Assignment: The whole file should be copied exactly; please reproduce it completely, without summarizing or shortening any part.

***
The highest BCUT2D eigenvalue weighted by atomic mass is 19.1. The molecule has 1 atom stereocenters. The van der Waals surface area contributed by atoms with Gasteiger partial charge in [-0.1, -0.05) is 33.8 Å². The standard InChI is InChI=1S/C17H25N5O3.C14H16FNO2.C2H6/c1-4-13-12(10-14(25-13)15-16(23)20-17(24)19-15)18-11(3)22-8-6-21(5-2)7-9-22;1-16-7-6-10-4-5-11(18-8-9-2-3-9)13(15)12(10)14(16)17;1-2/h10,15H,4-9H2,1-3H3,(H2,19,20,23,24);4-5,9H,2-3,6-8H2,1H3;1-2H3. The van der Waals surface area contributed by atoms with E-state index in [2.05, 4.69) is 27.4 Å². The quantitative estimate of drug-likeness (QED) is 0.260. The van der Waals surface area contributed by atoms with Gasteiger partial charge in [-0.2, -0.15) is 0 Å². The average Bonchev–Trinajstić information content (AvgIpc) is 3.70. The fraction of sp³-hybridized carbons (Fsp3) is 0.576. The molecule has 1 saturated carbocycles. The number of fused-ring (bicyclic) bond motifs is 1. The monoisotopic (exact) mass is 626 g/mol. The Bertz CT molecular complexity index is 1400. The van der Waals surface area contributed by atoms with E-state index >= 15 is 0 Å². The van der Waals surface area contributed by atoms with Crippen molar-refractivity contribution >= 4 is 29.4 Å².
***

The highest BCUT2D eigenvalue weighted by atomic mass is 19.1. The molecule has 1 atom stereocenters. The van der Waals surface area contributed by atoms with Gasteiger partial charge in [-0.1, -0.05) is 33.8 Å². The standard InChI is InChI=1S/C17H25N5O3.C14H16FNO2.C2H6/c1-4-13-12(10-14(25-13)15-16(23)20-17(24)19-15)18-11(3)22-8-6-21(5-2)7-9-22;1-16-7-6-10-4-5-11(18-8-9-2-3-9)13(15)12(10)14(16)17;1-2/h10,15H,4-9H2,1-3H3,(H2,19,20,23,24);4-5,9H,2-3,6-8H2,1H3;1-2H3. The van der Waals surface area contributed by atoms with E-state index in [2.05, 4.69) is 27.4 Å². The quantitative estimate of drug-likeness (QED) is 0.260. The van der Waals surface area contributed by atoms with Gasteiger partial charge in [-0.2, -0.15) is 0 Å². The average Bonchev–Trinajstić information content (AvgIpc) is 3.70. The fraction of sp³-hybridized carbons (Fsp3) is 0.576. The molecule has 1 saturated carbocycles. The number of fused-ring (bicyclic) bond motifs is 1. The monoisotopic (exact) mass is 626 g/mol. The Bertz CT molecular complexity index is 1400. The van der Waals surface area contributed by atoms with E-state index >= 15 is 0 Å². The van der Waals surface area contributed by atoms with Crippen molar-refractivity contribution >= 4 is 29.4 Å².